The Interpersonal Mindfulness Scale (IMS) is a recently developed measure to assess mindfulness in the context of interpersonal interactions. The IMS showed promising psychometric properties and is considered to be a trait measure, but its temporal reliability and ability to distinguish trait from state have not been rigorously examined using appropriate methods. Generalizability theory (G-theory) is increasingly used to differentiate between trait and state aspects and identify sources of error affecting a measure. This trait/state distinction is important because it is required for evaluation of long-term effects of mindfulness-based training, especially those targeting interpersonal relationships.
Responses of 116 participants who completed the scale at three occasions, with 1-month intervals, were analyzed using G-theory and person by item by occasion longitudinal observation design.
The 27-item IMS demonstrated strong reliability and generalizability of scores across persons and occasions in measuring interpersonal mindfulness as a trait with G-coefficients of 0.84-0.91. Individual subscales were less reliable. Further investigation combining the most stable items into a trait-only measure did not result in a more reliable measure, nor did combining the least stable items into a state-only measure.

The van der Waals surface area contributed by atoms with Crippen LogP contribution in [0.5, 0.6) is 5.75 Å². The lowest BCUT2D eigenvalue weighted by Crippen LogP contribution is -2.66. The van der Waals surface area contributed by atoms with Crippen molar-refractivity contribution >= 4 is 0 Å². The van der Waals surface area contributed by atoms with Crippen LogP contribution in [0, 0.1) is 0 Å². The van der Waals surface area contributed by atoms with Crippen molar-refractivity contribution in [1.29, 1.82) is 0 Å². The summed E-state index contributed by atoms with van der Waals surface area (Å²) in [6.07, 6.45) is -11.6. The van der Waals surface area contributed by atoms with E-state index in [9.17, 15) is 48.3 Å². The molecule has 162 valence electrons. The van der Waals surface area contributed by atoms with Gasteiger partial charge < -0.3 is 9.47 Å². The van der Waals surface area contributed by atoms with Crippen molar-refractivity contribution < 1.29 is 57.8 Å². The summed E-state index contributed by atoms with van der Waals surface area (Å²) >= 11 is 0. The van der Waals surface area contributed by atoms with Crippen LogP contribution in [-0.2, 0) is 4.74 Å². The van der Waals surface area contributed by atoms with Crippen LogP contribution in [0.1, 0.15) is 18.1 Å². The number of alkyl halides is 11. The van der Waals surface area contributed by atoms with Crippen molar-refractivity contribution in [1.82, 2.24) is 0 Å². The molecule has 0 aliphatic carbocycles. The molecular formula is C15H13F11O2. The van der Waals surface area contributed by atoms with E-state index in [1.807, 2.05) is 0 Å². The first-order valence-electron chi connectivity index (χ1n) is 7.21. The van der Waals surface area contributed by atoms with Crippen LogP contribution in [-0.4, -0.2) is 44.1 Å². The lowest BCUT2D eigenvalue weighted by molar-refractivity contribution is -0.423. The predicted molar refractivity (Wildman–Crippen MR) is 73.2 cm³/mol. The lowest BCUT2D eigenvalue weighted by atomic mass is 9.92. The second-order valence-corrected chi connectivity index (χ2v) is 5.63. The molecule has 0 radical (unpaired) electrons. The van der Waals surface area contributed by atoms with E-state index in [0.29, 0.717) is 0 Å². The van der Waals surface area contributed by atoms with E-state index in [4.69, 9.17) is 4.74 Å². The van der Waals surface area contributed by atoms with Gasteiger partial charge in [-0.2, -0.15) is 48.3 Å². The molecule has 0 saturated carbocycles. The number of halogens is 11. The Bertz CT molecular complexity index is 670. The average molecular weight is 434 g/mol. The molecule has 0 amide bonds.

This study supported good psychometric properties of the full IMS as a measure of a trait with the total scores generalizable across people and occasions. These findings suggest that the IMS total trait scores can be used to reliably evaluate long-term effects of interventions aiming to enhance interpersonal mindfulness.